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Summary: There has never been wide-spread agreement regarding a description of the Kingdom of God. Yet, what do we do about this important subject? Read on.

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August 11, 2013

The Kingdom

The farmer’s son was returning from the market with the crate of chicken’s his father had entrusted to him, when all of a sudden the box fell and broke open. Chickens scurried off in different directions, but the determined boy walked all over the neighborhood scooping up the wayward birds and returning them to the repaired crate. Hoping he had found them all, the boy reluctantly returned home expecting the worst

“Pa, the chickens got loose,” the boy confessed sadly, “but I managed to find all twelve of ‘em.”

“Well, you did real good, son,” the farmer beamed. “You left with seven.”

Expectations can be difficult to deal with. The boy in this story expected there to be a dozen chickens in the box, so he went after his expectation and not his father’s. The same happens to Christians who are given life-goals and expected to live to them. Still, the lesson is applied that we get what we expect; great expectations, great results.

Then there are the expectations of God, our Father. When we attach His desires for us and accept what He has made ready to give, the result is most often surprise that so much has been there for us all along. Luke 12:32 begins our featured scripture by relaying words of Messiah, “Don’t be afraid, little flock, for it is your Father’s good pleasure to give you the kingdom.” Wow! Did you get that?

The Kingdom of God is an amazing but an often misunderstood concept. Confusion begins in some minds with the phrase in the Lord’s Prayer, “thy Kingdom come,” that is misconstrued to mean the second coming of the Christ, when the Great Teacher will sit on a throne and rule the world with an iron fist and force all our enemies to see Messiah as we see Him. This forced-harmony idea, however, goes against God’s gift of free will, loving God because we want to and not out of fear. The forced-understanding concept would necessarily mean that only one group of right fighters will actually be correct. Today, every dogma can bask in their feeling of rightness, but how would such wide-spread differences of opinion square with Yeshua on a throne? If a person, group or denomination thinks they are absolutely right, will they argue their point-of-view before a King Savior, much like a trial in the U.S. Supreme Court? Do we think Immanuel will judge a collective thought, or individual actions?

Since Jesus made the statement, “…for it is your Father’s good pleasure to give you the kingdom,” he must not have been referring to some distant event meant to settle scores between believers. The Kingdom, then, is not about right fighting, but right living with each other.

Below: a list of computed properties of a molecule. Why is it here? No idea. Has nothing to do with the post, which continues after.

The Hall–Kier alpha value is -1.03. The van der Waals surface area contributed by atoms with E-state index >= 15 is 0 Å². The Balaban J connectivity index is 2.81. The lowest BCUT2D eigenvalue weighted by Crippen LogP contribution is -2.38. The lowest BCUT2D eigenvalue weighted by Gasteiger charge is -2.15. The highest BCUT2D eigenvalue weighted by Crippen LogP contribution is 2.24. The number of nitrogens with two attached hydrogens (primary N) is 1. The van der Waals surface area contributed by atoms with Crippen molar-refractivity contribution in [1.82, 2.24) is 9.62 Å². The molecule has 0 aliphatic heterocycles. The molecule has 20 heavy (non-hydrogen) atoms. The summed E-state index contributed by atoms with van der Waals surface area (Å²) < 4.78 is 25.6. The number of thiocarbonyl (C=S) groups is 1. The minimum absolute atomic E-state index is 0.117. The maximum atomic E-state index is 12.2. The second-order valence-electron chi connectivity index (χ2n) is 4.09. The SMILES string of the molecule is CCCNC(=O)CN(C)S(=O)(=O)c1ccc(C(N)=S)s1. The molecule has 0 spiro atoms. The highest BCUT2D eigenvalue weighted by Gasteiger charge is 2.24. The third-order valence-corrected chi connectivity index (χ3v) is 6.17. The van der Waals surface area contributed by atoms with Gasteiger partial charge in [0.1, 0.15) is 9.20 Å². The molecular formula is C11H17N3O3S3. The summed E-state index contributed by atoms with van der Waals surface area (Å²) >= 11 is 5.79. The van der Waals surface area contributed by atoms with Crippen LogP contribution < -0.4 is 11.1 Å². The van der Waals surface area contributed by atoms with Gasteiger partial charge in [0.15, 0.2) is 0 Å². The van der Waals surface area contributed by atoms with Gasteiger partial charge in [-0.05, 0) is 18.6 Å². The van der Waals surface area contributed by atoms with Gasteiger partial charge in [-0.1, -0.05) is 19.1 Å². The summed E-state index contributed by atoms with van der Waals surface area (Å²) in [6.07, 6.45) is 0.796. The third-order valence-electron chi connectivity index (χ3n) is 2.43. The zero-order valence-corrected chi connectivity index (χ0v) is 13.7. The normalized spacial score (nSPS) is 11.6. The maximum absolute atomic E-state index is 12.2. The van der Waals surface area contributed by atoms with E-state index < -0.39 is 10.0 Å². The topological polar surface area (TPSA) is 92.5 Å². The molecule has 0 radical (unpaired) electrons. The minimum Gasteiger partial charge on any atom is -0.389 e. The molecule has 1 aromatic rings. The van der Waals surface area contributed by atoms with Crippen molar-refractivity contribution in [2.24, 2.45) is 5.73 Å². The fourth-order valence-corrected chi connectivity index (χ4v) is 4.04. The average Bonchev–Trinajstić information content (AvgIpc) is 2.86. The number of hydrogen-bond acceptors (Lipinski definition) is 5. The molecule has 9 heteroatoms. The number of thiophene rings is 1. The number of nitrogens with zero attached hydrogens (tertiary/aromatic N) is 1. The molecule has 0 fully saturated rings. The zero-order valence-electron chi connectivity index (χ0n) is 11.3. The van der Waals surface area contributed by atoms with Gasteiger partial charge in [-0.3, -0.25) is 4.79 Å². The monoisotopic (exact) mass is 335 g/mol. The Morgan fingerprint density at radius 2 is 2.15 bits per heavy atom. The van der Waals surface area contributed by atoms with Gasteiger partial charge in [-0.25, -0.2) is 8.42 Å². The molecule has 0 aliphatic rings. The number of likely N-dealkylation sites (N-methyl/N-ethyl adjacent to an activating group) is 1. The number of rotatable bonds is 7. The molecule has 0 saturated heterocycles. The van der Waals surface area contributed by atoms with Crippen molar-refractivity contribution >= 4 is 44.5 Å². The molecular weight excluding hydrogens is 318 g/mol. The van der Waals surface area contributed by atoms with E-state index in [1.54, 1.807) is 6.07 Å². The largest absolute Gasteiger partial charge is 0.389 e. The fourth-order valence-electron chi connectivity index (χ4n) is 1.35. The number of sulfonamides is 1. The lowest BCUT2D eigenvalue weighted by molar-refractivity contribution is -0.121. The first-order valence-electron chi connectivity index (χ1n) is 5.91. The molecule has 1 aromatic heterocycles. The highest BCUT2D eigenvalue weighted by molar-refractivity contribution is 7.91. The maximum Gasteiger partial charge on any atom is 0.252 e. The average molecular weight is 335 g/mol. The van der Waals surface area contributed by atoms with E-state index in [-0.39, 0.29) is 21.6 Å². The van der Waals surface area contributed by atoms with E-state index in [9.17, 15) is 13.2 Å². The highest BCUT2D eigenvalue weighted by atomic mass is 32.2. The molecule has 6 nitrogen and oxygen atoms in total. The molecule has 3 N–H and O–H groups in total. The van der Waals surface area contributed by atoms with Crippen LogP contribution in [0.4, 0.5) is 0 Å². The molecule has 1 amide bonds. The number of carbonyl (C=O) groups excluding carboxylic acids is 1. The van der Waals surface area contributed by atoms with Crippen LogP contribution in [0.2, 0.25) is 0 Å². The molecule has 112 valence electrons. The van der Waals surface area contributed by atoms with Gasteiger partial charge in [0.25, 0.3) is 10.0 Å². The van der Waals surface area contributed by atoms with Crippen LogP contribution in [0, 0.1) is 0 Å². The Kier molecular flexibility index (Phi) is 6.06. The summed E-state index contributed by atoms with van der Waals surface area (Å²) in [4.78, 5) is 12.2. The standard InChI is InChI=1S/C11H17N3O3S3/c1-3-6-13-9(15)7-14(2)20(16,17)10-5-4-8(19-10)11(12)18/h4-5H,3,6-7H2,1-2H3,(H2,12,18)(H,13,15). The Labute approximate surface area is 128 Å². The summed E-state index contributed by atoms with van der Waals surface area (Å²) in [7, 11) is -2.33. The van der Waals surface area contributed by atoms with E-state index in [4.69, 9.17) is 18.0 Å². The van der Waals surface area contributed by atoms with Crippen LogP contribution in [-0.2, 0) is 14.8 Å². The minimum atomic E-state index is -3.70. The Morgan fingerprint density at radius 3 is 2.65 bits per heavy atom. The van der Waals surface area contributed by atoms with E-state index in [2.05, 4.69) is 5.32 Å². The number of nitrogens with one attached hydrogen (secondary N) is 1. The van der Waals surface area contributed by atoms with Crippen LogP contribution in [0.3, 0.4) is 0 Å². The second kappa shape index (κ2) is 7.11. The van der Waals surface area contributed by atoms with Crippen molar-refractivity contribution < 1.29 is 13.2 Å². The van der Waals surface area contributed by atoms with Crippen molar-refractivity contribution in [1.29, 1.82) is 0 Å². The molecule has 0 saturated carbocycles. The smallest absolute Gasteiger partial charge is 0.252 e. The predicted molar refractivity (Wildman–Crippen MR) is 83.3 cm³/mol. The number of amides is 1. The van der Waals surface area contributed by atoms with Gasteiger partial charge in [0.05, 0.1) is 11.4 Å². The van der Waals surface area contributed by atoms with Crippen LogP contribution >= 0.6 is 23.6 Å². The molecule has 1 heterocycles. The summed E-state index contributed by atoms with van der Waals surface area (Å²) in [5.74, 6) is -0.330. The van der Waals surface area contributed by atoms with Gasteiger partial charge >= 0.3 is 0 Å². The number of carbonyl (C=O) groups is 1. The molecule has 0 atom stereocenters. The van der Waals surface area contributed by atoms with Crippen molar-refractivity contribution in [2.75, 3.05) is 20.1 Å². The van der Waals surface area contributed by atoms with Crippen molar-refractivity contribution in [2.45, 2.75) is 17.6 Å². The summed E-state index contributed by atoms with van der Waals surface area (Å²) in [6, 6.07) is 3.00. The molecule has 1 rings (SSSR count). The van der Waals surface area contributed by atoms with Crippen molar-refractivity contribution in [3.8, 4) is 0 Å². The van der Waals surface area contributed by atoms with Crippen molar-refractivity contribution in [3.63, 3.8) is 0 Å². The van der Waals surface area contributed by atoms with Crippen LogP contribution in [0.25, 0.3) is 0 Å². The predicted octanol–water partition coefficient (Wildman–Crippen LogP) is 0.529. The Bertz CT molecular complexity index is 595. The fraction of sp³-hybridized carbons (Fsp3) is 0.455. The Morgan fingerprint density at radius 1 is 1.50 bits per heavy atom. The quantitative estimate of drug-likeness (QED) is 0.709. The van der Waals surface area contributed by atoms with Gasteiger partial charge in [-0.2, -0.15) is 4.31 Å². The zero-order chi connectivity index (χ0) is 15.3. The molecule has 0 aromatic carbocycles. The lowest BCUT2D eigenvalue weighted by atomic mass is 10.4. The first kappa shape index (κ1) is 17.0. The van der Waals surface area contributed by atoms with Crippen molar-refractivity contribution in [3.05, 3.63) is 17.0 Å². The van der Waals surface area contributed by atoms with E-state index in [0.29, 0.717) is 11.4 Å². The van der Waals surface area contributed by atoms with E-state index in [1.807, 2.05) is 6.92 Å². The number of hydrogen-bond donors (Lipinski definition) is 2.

Luke 17:20 and 21 helps us understand a bit better. Once again, we are quoting the Master, “the kingdom of God is not coming with signs to be observed, none will then say, ‘Lo, here it is!’ or ‘There!’ for behold the kingdom of God is in the midst of you.”

In spite of what the Christ said, there are many who feel that the kingdom has not been accomplished until every person on earth is a unified believer. This idea does not line up with the quote in Luke 17 that I just read.

A kingdom is “a realm associated with or regarded as being under the control of a particular person or thing.” The Greek understanding comes from bas-il-i’-ah, which indicates realm, and is a derivative of Greek for, the notion of a foundation of power or sovereign. Note the word’s similarity to the one used to mean the Roman Catholic seat of power, Basilica. To further refine, “realm” means a community or territory over which a sovereign rules. Applying these understandings to our lives relative to “the Kingdom,” we see that as a community of believers, all involved look to the seat of our individual power—source of our strength, Master of the Universe and controller of our actions, thoughts, motives, reactions and lives. If there is one source of control, how can disunity have such rule over our actions and worship? Is it fair to say that living in the kingdom of God means unity among its subjects?

Perhaps you have seen a family situation where siblings are arguing while a parent is trying to tell both something important? If the kingdom plan is for unity of understanding and love, how is it that we are so divided? Our desire to be right is crowding out the message. No wonder it’s the Father’s “good pleasure” to give us the kingdom. No doubt, the Father desires unity of purpose.

Now, verse 33 has the Master focusing on the importance of being a part of the kingdom compared to things. He said, “Sell your possessions and give alms. Make purses for yourselves that do not wear out, an unfailing treasure in heaven, where no thief comes near and no moth destroys.” This directive is not given to everyone or a crowd, and certainly not the apostles, because they had already sold everything to follow Messiah. These words were directed at the seventy we previously discussed. (See Acts 1:15 and Matthew 6:19) The point being made by Messiah was that stuff on earth does not make up the kingdom of God. By converting your possessions to currency and giving alms, means your deeds are given from compassionateness as a benefactor to lift another, much like God gives to each of us. Such action involving earthy things, such as money, is not out of line with the kingdom of God, because when you give you are acting on God’s behalf to allow needs, such as hunger, to be met so the soul can be free to participate in the activities of the kingdom. Alms does not involve enabling someone to participate in destructive behavior, but in the things of God and His will.

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